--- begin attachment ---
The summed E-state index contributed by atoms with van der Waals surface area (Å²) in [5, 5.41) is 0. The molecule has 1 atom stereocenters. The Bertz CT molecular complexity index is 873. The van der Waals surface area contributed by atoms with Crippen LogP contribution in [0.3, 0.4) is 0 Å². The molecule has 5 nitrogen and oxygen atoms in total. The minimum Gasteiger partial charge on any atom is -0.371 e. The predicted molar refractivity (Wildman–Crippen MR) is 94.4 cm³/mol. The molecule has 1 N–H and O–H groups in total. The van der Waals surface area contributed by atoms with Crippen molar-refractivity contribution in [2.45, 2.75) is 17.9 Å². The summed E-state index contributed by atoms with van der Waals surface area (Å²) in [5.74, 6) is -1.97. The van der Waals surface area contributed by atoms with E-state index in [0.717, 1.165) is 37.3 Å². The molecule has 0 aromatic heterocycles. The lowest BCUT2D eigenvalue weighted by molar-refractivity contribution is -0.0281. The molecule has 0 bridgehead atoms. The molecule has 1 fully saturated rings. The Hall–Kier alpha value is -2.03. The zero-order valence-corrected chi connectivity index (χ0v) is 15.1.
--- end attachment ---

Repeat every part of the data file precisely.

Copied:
The summed E-state index contributed by atoms with van der Waals surface area (Å²) in [5, 5.41) is 0. The molecule has 1 atom stereocenters. The Bertz CT molecular complexity index is 873. The van der Waals surface area contributed by atoms with Crippen LogP contribution in [0.3, 0.4) is 0 Å². The molecule has 5 nitrogen and oxygen atoms in total. The minimum Gasteiger partial charge on any atom is -0.371 e. The predicted molar refractivity (Wildman–Crippen MR) is 94.4 cm³/mol. The molecule has 1 N–H and O–H groups in total. The van der Waals surface area contributed by atoms with Crippen molar-refractivity contribution in [2.45, 2.75) is 17.9 Å². The summed E-state index contributed by atoms with van der Waals surface area (Å²) in [5.74, 6) is -1.97. The van der Waals surface area contributed by atoms with E-state index in [0.717, 1.165) is 37.3 Å². The molecule has 0 aromatic heterocycles. The lowest BCUT2D eigenvalue weighted by molar-refractivity contribution is -0.0281. The molecule has 0 bridgehead atoms. The molecule has 1 fully saturated rings. The Hall–Kier alpha value is -2.03. The zero-order valence-corrected chi connectivity index (χ0v) is 15.1.